By now you've undoubtedly heard of the guy from Rutland who has recently returned from West Africa and promptly landed in what is being called voluntary quarantine. You know, just so Vermont doesn't miss out on the Ebola panic.
“I want to emphasize this is a voluntary arrangement, and that this individual does not have an elevated temperature, has no signs or symptoms of illness and is not a health risk to anyone at this time,” the governor said..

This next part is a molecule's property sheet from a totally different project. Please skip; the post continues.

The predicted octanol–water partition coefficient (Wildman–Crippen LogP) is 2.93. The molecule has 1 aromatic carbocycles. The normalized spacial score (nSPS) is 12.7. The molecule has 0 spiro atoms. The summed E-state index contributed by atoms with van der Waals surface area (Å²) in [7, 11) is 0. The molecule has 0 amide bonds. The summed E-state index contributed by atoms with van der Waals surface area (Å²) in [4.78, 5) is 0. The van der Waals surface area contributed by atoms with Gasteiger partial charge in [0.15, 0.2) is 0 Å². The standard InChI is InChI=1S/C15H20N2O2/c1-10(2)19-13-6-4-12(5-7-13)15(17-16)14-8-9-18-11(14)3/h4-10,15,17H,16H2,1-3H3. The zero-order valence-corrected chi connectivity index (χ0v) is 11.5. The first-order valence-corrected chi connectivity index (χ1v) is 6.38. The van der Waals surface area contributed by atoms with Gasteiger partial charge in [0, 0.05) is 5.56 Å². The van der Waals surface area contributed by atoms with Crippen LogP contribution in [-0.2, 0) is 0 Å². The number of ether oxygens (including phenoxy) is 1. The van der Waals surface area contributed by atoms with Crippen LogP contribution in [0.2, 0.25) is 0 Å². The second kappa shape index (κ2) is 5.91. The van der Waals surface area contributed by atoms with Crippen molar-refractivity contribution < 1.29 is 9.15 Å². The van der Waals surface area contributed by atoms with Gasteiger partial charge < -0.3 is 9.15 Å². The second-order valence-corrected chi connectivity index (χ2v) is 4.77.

If you're like me, the story might have set you wondering about a fundamental question: who are they to tell me that I have to go into “voluntary” quarantine? What if I say no?
VPR reports that the administration has an answer to that:
It turns out that Vermont statutes make provision for just such an eventuality. 18 V.S.A. § 1004a says that “The commissioner of health shall have the power to quarantine a person diagnosed or suspected of having a disease dangerous to the public health.”
Given that every public statement the government has made emphasizes that this person has had no symptoms, and there is no reason to think he has been infected, one wonders what a court would do if faced with a habeas challenge to his detention.